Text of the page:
Raising Great Kids

Making the Most of Worship When You have Little Ones

Mothering on Sundays: Making the Most of worship when you have little ones

I got a reader email about some comments I made recently about using Sunday School and Children’s Church, voicing a concern about influences. I thought I would quote it in part here (slightly edited for brevity):

What do you do about negative influences with using a nursery or Sunday school class? We’ve always felt that age segregation is wrong because we believe parents are to be the ones training up their children…

There is a huge difference between abdicating your parental responsibilities and allowing others to come alongside to help, encourage, and supplement what you are doing at home.

Mothering on Sundays: Making the Most of worship when you have little ones

I absolutely believe that parents are to be primary in training up our children, however, most of our families are isolated from extended family (either physically, emotionally, or spiritually). Many of us are first-generation Christians, forging a path into uncharted territory as we raise the next generation by Christian principles.

Working Together

The longer I am at this whole parenting thing, the more I realize my own limitations as one person, one mom.

God strengthens me, gives my husband and me wisdom, and enables me to do what He has called me to do…and He also works by sending people into my life who help me and vice versa.

This is the beauty of belonging to a local church, and being a part of a body of believers.

There are many benefits we have seen in allowing others to help us in our parenting through different ministries such as nurseries and Sunday School.

The Benefits of Children’s Ministries in my Kids’ Lives

1. Teaching Opportunities

After church each Sunday, my children love to tell me all about what they have learned or discussed in Sunday school. Because ages 4th grade and up are in the service with the parents for the morning service, we often talk about that too. The children really love to tell me what they have learned, and often their dad or I will have something to add to that, or we can ask questions to get them thinking more deeply about it.

On Wednesday nights, after youth group, my daughter often comes in, sits next to me, and loves to talk to me about what happened, what they learned, what they did, discussions with others, and so forth. This is quality time right there. She wants my thoughts on this or on that. She wants to talk about what she learned.

For us, it’s been a springboard into a deeper relationship.

Do we sometimes have to deal with “issues”? Sure…like when my daughter asks me why the internet filter is blocking something, and I look and see she is trying to access MySpace (we had some great discussions on that night)…or when we may disagree on the finer points of applying a Bible principle.

But…she’s turned 17 this year. She has to learn how to process information, to filter the good from the bad, and right now she is able to do this under somewhat controlled circumstances. She’s applying what she’s learned.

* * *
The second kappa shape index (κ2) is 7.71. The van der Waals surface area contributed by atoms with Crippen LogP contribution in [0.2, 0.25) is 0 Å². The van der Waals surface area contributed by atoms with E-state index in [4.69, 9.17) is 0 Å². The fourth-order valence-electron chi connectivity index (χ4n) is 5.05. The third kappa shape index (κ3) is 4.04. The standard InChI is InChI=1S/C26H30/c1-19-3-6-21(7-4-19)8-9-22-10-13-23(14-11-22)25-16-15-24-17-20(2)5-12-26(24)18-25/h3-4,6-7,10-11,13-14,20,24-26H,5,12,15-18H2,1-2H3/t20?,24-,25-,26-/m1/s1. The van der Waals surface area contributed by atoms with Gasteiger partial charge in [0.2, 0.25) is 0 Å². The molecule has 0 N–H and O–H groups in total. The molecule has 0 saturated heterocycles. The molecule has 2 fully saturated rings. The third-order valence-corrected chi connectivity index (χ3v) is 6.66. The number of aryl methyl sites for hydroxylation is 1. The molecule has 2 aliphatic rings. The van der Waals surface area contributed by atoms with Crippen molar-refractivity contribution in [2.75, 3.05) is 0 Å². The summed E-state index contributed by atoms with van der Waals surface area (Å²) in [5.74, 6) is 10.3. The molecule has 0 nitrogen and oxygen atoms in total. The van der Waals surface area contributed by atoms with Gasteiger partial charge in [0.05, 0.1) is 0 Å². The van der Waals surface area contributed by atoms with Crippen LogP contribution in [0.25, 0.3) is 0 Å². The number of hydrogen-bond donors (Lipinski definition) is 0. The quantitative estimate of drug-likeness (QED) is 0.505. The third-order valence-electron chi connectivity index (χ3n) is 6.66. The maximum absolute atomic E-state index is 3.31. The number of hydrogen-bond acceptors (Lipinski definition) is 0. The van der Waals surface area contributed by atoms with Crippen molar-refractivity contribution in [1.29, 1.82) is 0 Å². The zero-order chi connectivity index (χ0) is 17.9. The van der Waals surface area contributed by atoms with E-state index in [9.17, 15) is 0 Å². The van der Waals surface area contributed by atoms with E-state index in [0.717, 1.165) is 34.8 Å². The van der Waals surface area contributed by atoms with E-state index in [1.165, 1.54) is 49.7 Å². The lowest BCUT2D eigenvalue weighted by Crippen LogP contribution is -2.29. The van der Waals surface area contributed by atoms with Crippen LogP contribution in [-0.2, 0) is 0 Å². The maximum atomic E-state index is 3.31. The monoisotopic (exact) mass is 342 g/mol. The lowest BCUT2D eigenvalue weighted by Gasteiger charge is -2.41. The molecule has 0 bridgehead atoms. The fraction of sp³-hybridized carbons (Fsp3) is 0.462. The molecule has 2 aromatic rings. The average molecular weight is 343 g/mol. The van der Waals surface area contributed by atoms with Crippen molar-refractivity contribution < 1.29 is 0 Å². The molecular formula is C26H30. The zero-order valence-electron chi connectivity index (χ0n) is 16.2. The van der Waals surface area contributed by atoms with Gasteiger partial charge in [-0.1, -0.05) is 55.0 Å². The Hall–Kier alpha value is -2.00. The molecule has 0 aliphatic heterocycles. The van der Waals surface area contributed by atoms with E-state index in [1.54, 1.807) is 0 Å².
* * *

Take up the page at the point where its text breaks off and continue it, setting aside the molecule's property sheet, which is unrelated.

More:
2. The need for fellowship

I have heard it said on many an internet forum, egroup or blog that our children need to be each other’s best friends, and that family should provide all that they need.

I’ve even heard that our children don’t need friends.

…and this from women who spend time on egroups talking about feeling alone, and seeking out fellowship with virtual strangers because of their own need for friendship.

The church is a community.

The local church is  a body (or is supposed to be ~ see Ephesians 4).

Our children, as they grow, learn to become a part of that body.

One of the most important factors in choosing a church (after doctrinal position) is the fellowship—being able to make connections, bonding with others in that body.

When I grew up, we went to church and we went home…I had no connection to anyone at the church. I think this lack of friends in the parish of my childhood had a huge impact on me walking away from the nominal faith in which I was raised.

3. Reinforcing our Beliefs

I mentioned this the other day, but I find that there is great benefit to our children hearing someone else they respect reinforcing the same basic thing we are talking about at home.

Our lady Sunday School teachers for the teen girls have some wonderful talks with the young ladies about practical issues like modesty, godliness, relationships, and so forth. I’m so thankful for them. The same is true with the investment the other teachers have made in my kids, and how they have helped to reinforce this idea that it’s not just mom and dad who believe this stuff.

Do I always agree 100% with what they teach or how they apply Bible principles? No.

However, this also provides some great teaching opportunities with the kids, as we are able to explain why we apply it this way, and help them formulate what they believe and why.

I will reiterate that I would be more hesitant if there was nothing but all fun and games going on at church, with absolutely no learning. Some fun is great, as learning has to be age appropriate.

Sunday School and other programs like it can be a great blessing to our families.